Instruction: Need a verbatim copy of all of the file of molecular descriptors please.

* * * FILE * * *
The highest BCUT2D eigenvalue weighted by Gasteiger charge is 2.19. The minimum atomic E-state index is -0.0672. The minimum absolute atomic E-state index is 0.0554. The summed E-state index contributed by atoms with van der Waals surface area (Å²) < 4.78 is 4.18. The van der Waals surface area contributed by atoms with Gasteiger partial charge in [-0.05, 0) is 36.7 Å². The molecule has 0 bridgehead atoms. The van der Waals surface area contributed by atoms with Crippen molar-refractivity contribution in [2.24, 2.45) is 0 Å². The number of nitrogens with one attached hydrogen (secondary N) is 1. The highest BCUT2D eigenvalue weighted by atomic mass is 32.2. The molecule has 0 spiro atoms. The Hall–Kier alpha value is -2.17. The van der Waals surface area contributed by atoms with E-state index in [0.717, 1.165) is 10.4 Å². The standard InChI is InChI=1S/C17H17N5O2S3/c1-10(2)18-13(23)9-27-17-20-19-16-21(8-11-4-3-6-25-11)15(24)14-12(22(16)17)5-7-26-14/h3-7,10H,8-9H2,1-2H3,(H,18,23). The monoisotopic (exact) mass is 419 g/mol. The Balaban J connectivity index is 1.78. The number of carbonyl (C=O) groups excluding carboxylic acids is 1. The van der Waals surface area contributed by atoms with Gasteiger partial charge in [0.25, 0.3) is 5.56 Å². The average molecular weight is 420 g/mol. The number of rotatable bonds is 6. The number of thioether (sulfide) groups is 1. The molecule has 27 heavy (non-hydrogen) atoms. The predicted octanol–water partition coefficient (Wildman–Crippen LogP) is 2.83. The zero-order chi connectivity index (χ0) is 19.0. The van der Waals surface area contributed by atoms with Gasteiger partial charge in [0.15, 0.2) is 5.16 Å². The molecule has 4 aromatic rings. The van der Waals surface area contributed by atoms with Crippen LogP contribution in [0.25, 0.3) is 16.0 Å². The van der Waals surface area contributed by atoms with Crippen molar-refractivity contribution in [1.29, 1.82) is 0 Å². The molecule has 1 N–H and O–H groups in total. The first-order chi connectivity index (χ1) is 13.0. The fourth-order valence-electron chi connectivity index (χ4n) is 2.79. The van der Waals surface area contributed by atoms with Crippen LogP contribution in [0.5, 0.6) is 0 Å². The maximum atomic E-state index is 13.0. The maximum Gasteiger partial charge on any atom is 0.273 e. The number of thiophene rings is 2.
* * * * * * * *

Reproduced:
The highest BCUT2D eigenvalue weighted by Gasteiger charge is 2.19. The minimum atomic E-state index is -0.0672. The minimum absolute atomic E-state index is 0.0554. The summed E-state index contributed by atoms with van der Waals surface area (Å²) < 4.78 is 4.18. The van der Waals surface area contributed by atoms with Gasteiger partial charge in [-0.05, 0) is 36.7 Å². The molecule has 0 bridgehead atoms. The van der Waals surface area contributed by atoms with Crippen molar-refractivity contribution in [2.24, 2.45) is 0 Å². The number of nitrogens with one attached hydrogen (secondary N) is 1. The highest BCUT2D eigenvalue weighted by atomic mass is 32.2. The molecule has 0 spiro atoms. The Hall–Kier alpha value is -2.17. The van der Waals surface area contributed by atoms with E-state index in [0.717, 1.165) is 10.4 Å². The standard InChI is InChI=1S/C17H17N5O2S3/c1-10(2)18-13(23)9-27-17-20-19-16-21(8-11-4-3-6-25-11)15(24)14-12(22(16)17)5-7-26-14/h3-7,10H,8-9H2,1-2H3,(H,18,23). The monoisotopic (exact) mass is 419 g/mol. The Balaban J connectivity index is 1.78. The number of carbonyl (C=O) groups excluding carboxylic acids is 1. The van der Waals surface area contributed by atoms with Gasteiger partial charge in [0.25, 0.3) is 5.56 Å². The average molecular weight is 420 g/mol. The number of rotatable bonds is 6. The number of thioether (sulfide) groups is 1. The molecule has 27 heavy (non-hydrogen) atoms. The predicted octanol–water partition coefficient (Wildman–Crippen LogP) is 2.83. The zero-order chi connectivity index (χ0) is 19.0. The van der Waals surface area contributed by atoms with Gasteiger partial charge in [0.15, 0.2) is 5.16 Å². The molecule has 4 aromatic rings. The van der Waals surface area contributed by atoms with Crippen LogP contribution in [0.25, 0.3) is 16.0 Å². The van der Waals surface area contributed by atoms with Crippen molar-refractivity contribution in [1.29, 1.82) is 0 Å². The molecule has 1 N–H and O–H groups in total. The first-order chi connectivity index (χ1) is 13.0. The fourth-order valence-electron chi connectivity index (χ4n) is 2.79. The van der Waals surface area contributed by atoms with Crippen LogP contribution in [0.5, 0.6) is 0 Å². The maximum atomic E-state index is 13.0. The maximum Gasteiger partial charge on any atom is 0.273 e. The number of thiophene rings is 2.